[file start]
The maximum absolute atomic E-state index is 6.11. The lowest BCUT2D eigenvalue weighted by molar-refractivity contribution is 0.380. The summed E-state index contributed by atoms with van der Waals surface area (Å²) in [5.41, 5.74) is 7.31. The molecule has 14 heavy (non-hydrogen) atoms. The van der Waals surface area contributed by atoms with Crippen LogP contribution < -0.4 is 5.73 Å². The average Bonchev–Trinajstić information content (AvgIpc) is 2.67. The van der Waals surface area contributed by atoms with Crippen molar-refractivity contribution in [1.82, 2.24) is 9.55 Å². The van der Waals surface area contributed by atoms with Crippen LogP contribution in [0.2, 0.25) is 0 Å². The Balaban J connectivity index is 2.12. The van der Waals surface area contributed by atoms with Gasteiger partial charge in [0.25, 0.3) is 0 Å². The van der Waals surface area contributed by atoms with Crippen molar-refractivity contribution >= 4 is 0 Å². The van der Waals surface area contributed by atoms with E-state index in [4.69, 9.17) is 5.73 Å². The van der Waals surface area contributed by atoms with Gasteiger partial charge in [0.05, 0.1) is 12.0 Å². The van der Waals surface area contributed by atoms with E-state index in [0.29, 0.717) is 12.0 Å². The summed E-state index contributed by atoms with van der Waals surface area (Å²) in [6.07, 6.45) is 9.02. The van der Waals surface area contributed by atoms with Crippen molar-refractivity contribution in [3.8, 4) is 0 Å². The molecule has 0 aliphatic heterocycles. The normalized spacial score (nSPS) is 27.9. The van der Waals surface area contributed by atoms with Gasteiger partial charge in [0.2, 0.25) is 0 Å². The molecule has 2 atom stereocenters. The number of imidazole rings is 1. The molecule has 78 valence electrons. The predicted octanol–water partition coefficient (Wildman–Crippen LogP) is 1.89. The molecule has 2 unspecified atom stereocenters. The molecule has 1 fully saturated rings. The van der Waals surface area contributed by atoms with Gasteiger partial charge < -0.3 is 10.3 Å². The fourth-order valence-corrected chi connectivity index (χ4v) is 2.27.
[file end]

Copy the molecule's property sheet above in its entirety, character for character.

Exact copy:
The maximum absolute atomic E-state index is 6.11. The lowest BCUT2D eigenvalue weighted by molar-refractivity contribution is 0.380. The summed E-state index contributed by atoms with van der Waals surface area (Å²) in [5.41, 5.74) is 7.31. The molecule has 14 heavy (non-hydrogen) atoms. The van der Waals surface area contributed by atoms with Crippen LogP contribution < -0.4 is 5.73 Å². The average Bonchev–Trinajstić information content (AvgIpc) is 2.67. The van der Waals surface area contributed by atoms with Crippen molar-refractivity contribution in [1.82, 2.24) is 9.55 Å². The van der Waals surface area contributed by atoms with Crippen LogP contribution in [0.2, 0.25) is 0 Å². The Balaban J connectivity index is 2.12. The van der Waals surface area contributed by atoms with Gasteiger partial charge in [0.25, 0.3) is 0 Å². The van der Waals surface area contributed by atoms with Crippen molar-refractivity contribution >= 4 is 0 Å². The van der Waals surface area contributed by atoms with E-state index in [4.69, 9.17) is 5.73 Å². The van der Waals surface area contributed by atoms with Gasteiger partial charge in [0.05, 0.1) is 12.0 Å². The van der Waals surface area contributed by atoms with E-state index in [0.29, 0.717) is 12.0 Å². The summed E-state index contributed by atoms with van der Waals surface area (Å²) in [6.07, 6.45) is 9.02. The van der Waals surface area contributed by atoms with Crippen molar-refractivity contribution in [3.8, 4) is 0 Å². The molecule has 0 aliphatic heterocycles. The normalized spacial score (nSPS) is 27.9. The van der Waals surface area contributed by atoms with Gasteiger partial charge in [0.2, 0.25) is 0 Å². The molecule has 2 atom stereocenters. The number of imidazole rings is 1. The molecule has 78 valence electrons. The predicted octanol–water partition coefficient (Wildman–Crippen LogP) is 1.89. The molecule has 2 unspecified atom stereocenters. The molecule has 1 fully saturated rings. The van der Waals surface area contributed by atoms with Gasteiger partial charge < -0.3 is 10.3 Å². The fourth-order valence-corrected chi connectivity index (χ4v) is 2.27.